Just over a year since the launch of the UN’s #CleanSeas campaign, 42 governments – accounting for more than half the world’s coastline – have signed up with many making specific commitments to protect oceans, encourage recycling and cut back on single-use plastics.
Here are some of the pledges that have already been made:
Belgium, Brazil, the Dominican Republic, Panama and the Philippines are drawing up or adopting national plans and legislation to combat marine litter.
Canada, which has the world’s longest coastline, is funding community-based programmes, like beach clean-ups, and continuing critical research into the impact of microplastics. It is also drawing up regulations to ban the manufacture and sale of toiletries containing microbeads.
Indonesia has committed to reduce plastic waste by 70 per cent by 2030
Kenya, Jordan, Madagascar, Chile and France have banned or pledged to ban single-use or non-biodegradable plastic bags.
Israel aims to have 70 per cent of its beaches clean 70 per cent of the time this year and is implementing a ban on certain types of plastic bags.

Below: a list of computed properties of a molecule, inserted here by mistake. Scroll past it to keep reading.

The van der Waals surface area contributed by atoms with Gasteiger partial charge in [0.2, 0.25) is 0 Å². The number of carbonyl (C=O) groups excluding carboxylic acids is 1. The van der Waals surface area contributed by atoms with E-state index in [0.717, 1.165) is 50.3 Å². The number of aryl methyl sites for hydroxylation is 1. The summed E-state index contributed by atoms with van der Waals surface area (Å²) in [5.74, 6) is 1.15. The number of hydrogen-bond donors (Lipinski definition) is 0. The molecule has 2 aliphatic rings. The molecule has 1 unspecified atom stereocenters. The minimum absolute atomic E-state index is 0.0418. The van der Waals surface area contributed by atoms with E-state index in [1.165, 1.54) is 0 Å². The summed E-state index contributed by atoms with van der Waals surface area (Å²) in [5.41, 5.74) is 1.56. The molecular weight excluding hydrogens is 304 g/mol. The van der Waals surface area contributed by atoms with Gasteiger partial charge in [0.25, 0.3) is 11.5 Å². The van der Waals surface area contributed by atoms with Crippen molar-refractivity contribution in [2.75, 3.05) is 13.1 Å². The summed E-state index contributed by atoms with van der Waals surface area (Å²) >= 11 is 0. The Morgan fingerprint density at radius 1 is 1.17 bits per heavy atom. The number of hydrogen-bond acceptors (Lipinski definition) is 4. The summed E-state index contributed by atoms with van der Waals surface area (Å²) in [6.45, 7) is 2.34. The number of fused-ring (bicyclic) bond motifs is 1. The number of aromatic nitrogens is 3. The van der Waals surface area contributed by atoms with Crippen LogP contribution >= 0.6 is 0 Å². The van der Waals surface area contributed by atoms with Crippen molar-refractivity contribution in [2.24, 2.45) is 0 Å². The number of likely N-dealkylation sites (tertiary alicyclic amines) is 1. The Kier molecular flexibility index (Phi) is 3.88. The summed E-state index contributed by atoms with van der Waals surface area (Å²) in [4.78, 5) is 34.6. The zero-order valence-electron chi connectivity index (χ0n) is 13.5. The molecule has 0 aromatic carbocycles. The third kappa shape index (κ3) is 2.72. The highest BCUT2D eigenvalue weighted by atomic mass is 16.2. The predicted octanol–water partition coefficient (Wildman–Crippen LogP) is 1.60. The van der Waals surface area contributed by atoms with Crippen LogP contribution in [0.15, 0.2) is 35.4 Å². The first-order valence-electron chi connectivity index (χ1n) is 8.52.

Denmark, Finland, Iceland and Sweden have committed to implement the “Nordic programme” on a sustainable approach to plastics by preventing plastic waste, encouraging recycling and promoting a circular economy
New Zealand has committed to ban products containing plastic. microbeads from June and is developing options to get rid of single-use plastic bags.
Individuals have also had the opportunity to join the campaign and nearly 80,000 people have taken the #CleanSeas pledge to get rid of single-use plastics and microbeads from their lives.
People are also cleaning beaches, cataloguing what they find, and changing their own behaviour by, for example, using cloth bags and carrying steel cups or cutlery with them, refusing plastic straws and demanding the removal of plastic cups or single-use bottles from their offices.
Read more on the campaign progress here.
Learn more about UN Environment’s Clean Seas campaign.